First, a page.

The recent incidents of cyber attacks launched by Chinese state-sponsored actors targeting power and transport sectors in India should push the Centre to expedite the implementation of the proposed new cybersecurity policy. The policy was announced by Prime Minister Narendra Modi during his Independence Day Speech on August 15 last year. This newspaper reported last week that the Computer Emergency Response Team (CERT-In) has observed continued targeted attacks by Chinese state-sponsored actors on transport sector entities with the possible intention of collecting intelligence and conducting cyber espionage. In October last year, large parts of Mumbai and parts of Thane district were hit by a power outage allegedly due to Chinese entities mounting a cyberattack on India’s electricity infrastructure. The country’s national cybersecurity agency has recorded a spurt in cybersecurity threats over the last few years, with 53,117 cases of cyber attacks in 2017, which rose to 2,08,456 in 2018, 3,94,499 in 2019, and 11,58,208 in 2020. These are being carried out by state-sponsored cyber-terrorism entities, non-state terrorist groups, corporate and individual hackers with the objective of espionage, theft of patents and other information assets. Nations such as Russia, China, Iran, North Korea are reportedly using cyber warfare techniques as an effective tool for espionage, propaganda attacks, to target critical infrastructure systems, and to support political and military objectives. These attacks will only increase in the future. The massive online attack in 2017 by unknown hackers using ransomware WannaCry seizing control of computers at hospitals, retail shops, logistics firms, and individuals across 100 countries is an example of how anti-social elements can create havoc.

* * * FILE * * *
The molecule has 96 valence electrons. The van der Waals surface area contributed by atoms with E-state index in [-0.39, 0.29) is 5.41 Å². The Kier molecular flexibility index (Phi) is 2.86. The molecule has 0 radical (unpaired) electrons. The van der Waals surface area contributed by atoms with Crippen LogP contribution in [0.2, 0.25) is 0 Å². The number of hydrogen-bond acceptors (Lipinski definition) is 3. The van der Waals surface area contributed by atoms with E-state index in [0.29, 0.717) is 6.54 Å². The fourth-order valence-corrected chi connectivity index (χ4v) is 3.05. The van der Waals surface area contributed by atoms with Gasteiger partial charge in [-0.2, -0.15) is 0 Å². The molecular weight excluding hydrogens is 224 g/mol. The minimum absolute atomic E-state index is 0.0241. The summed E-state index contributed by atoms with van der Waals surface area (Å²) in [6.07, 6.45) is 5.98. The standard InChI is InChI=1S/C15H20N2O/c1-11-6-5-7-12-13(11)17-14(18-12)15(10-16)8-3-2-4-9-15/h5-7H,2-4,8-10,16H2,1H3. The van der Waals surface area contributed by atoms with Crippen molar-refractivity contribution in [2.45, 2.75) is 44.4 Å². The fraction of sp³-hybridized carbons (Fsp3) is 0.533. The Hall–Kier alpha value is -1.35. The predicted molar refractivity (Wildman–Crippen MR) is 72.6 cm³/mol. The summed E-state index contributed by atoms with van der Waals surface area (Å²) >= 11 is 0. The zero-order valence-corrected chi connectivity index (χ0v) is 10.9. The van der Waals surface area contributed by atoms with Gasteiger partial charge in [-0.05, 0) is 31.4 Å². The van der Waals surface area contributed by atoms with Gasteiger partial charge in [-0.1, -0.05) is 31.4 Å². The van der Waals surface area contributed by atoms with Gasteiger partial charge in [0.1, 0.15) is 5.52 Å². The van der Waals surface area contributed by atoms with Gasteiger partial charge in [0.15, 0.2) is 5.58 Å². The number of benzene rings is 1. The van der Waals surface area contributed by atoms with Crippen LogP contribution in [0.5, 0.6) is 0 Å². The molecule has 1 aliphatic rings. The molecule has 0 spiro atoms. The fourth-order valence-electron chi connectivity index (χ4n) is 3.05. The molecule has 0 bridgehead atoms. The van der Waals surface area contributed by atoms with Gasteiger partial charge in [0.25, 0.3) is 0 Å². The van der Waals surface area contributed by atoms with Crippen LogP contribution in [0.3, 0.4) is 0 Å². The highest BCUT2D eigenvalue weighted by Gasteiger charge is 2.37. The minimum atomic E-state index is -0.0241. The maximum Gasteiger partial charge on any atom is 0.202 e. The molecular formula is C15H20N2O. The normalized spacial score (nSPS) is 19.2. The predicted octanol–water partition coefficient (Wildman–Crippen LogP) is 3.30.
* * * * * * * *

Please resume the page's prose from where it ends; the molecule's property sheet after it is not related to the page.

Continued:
India’s response to such attacks has so far been reactive. In some cases, authorities remain oblivious to the nature of the attack months after the incident. There are three things that policymakers should do right away. First, embed security into everything, without compromising on quality. The Centre should carve out a separate budget for cybersecurity. Second, create a central body of cyber warriors to counter state-sponsored hackers. India’s talent base in software development should be harnessed by providing career opportunities. Third, bootstrap the cybersecurity capability programme in States through central funding.

Companies, especially those in the financial sector, should accord top top priority to online security by investing in next-generation security tools. Most importantly, there is a need to build a strong perimeter around end-users through education and awareness. If left unchecked, millions of first-time Internet users would be left exposed to cyber criminals. The Centre could form a coalition with the private sector to start a new campaign around digital literacy that not only brings more people online but also teaches them to be secure from the next big attack.